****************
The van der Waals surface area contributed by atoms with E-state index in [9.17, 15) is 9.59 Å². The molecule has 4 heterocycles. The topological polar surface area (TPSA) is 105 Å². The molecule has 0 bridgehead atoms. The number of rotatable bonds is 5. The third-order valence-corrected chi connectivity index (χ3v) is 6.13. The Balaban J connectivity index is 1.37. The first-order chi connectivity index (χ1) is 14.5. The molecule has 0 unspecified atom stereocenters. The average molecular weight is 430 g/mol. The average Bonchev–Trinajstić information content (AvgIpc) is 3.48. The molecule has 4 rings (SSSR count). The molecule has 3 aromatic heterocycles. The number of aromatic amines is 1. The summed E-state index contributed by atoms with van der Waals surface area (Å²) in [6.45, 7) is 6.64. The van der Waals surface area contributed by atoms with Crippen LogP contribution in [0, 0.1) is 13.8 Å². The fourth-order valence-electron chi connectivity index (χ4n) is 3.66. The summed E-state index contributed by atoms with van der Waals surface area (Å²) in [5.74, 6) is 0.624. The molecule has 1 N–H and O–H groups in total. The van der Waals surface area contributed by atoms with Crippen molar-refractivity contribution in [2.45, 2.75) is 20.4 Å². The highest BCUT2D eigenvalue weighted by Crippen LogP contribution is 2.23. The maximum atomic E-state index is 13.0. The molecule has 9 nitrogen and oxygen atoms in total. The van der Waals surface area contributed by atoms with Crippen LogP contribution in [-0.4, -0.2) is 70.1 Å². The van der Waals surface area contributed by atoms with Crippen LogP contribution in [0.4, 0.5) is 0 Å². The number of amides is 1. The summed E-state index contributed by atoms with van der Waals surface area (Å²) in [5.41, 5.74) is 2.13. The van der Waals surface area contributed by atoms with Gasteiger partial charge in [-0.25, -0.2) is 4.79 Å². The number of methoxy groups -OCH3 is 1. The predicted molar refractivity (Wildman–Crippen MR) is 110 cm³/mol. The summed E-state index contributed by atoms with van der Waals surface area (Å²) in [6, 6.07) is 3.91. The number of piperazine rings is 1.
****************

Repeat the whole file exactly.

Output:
The van der Waals surface area contributed by atoms with E-state index in [9.17, 15) is 9.59 Å². The molecule has 4 heterocycles. The topological polar surface area (TPSA) is 105 Å². The molecule has 0 bridgehead atoms. The number of rotatable bonds is 5. The third-order valence-corrected chi connectivity index (χ3v) is 6.13. The Balaban J connectivity index is 1.37. The first-order chi connectivity index (χ1) is 14.5. The molecule has 0 unspecified atom stereocenters. The average molecular weight is 430 g/mol. The average Bonchev–Trinajstić information content (AvgIpc) is 3.48. The molecule has 4 rings (SSSR count). The molecule has 3 aromatic heterocycles. The number of aromatic amines is 1. The summed E-state index contributed by atoms with van der Waals surface area (Å²) in [6.45, 7) is 6.64. The van der Waals surface area contributed by atoms with Crippen LogP contribution in [0, 0.1) is 13.8 Å². The fourth-order valence-electron chi connectivity index (χ4n) is 3.66. The summed E-state index contributed by atoms with van der Waals surface area (Å²) in [5.74, 6) is 0.624. The molecule has 1 N–H and O–H groups in total. The van der Waals surface area contributed by atoms with Crippen molar-refractivity contribution in [2.45, 2.75) is 20.4 Å². The highest BCUT2D eigenvalue weighted by Crippen LogP contribution is 2.23. The maximum atomic E-state index is 13.0. The molecule has 9 nitrogen and oxygen atoms in total. The van der Waals surface area contributed by atoms with Crippen LogP contribution in [-0.4, -0.2) is 70.1 Å². The van der Waals surface area contributed by atoms with Crippen LogP contribution in [0.4, 0.5) is 0 Å². The number of amides is 1. The summed E-state index contributed by atoms with van der Waals surface area (Å²) in [5.41, 5.74) is 2.13. The van der Waals surface area contributed by atoms with Gasteiger partial charge in [-0.25, -0.2) is 4.79 Å². The number of methoxy groups -OCH3 is 1. The predicted molar refractivity (Wildman–Crippen MR) is 110 cm³/mol. The summed E-state index contributed by atoms with van der Waals surface area (Å²) in [6, 6.07) is 3.91. The number of piperazine rings is 1.